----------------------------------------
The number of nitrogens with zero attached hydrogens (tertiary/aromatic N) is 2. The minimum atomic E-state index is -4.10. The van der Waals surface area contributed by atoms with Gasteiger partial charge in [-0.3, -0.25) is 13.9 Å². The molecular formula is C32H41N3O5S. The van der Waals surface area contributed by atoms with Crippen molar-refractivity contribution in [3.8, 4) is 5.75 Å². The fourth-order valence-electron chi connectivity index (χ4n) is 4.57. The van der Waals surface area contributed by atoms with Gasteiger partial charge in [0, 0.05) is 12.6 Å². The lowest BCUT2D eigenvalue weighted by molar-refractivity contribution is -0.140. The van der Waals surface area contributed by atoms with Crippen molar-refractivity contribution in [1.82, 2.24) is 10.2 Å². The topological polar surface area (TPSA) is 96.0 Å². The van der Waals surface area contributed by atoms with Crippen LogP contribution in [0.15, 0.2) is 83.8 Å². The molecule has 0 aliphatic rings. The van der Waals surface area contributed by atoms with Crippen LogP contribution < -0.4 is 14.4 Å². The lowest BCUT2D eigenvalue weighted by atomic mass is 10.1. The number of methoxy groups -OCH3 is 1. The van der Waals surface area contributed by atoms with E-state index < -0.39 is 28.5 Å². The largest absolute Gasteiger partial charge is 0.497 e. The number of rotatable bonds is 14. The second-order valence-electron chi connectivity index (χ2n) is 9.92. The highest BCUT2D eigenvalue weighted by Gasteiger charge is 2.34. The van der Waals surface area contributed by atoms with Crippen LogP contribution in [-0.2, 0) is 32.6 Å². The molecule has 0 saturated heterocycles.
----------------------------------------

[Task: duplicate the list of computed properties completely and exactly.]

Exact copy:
The number of nitrogens with zero attached hydrogens (tertiary/aromatic N) is 2. The minimum atomic E-state index is -4.10. The van der Waals surface area contributed by atoms with Gasteiger partial charge in [-0.3, -0.25) is 13.9 Å². The molecular formula is C32H41N3O5S. The van der Waals surface area contributed by atoms with Crippen molar-refractivity contribution in [3.8, 4) is 5.75 Å². The fourth-order valence-electron chi connectivity index (χ4n) is 4.57. The van der Waals surface area contributed by atoms with Gasteiger partial charge in [0, 0.05) is 12.6 Å². The lowest BCUT2D eigenvalue weighted by molar-refractivity contribution is -0.140. The van der Waals surface area contributed by atoms with Crippen molar-refractivity contribution in [1.82, 2.24) is 10.2 Å². The topological polar surface area (TPSA) is 96.0 Å². The van der Waals surface area contributed by atoms with Crippen LogP contribution in [0.15, 0.2) is 83.8 Å². The molecule has 0 aliphatic rings. The van der Waals surface area contributed by atoms with Crippen LogP contribution < -0.4 is 14.4 Å². The lowest BCUT2D eigenvalue weighted by atomic mass is 10.1. The number of methoxy groups -OCH3 is 1. The van der Waals surface area contributed by atoms with E-state index < -0.39 is 28.5 Å². The largest absolute Gasteiger partial charge is 0.497 e. The number of rotatable bonds is 14. The second-order valence-electron chi connectivity index (χ2n) is 9.92. The highest BCUT2D eigenvalue weighted by Gasteiger charge is 2.34. The van der Waals surface area contributed by atoms with Crippen LogP contribution in [-0.2, 0) is 32.6 Å². The molecule has 0 saturated heterocycles.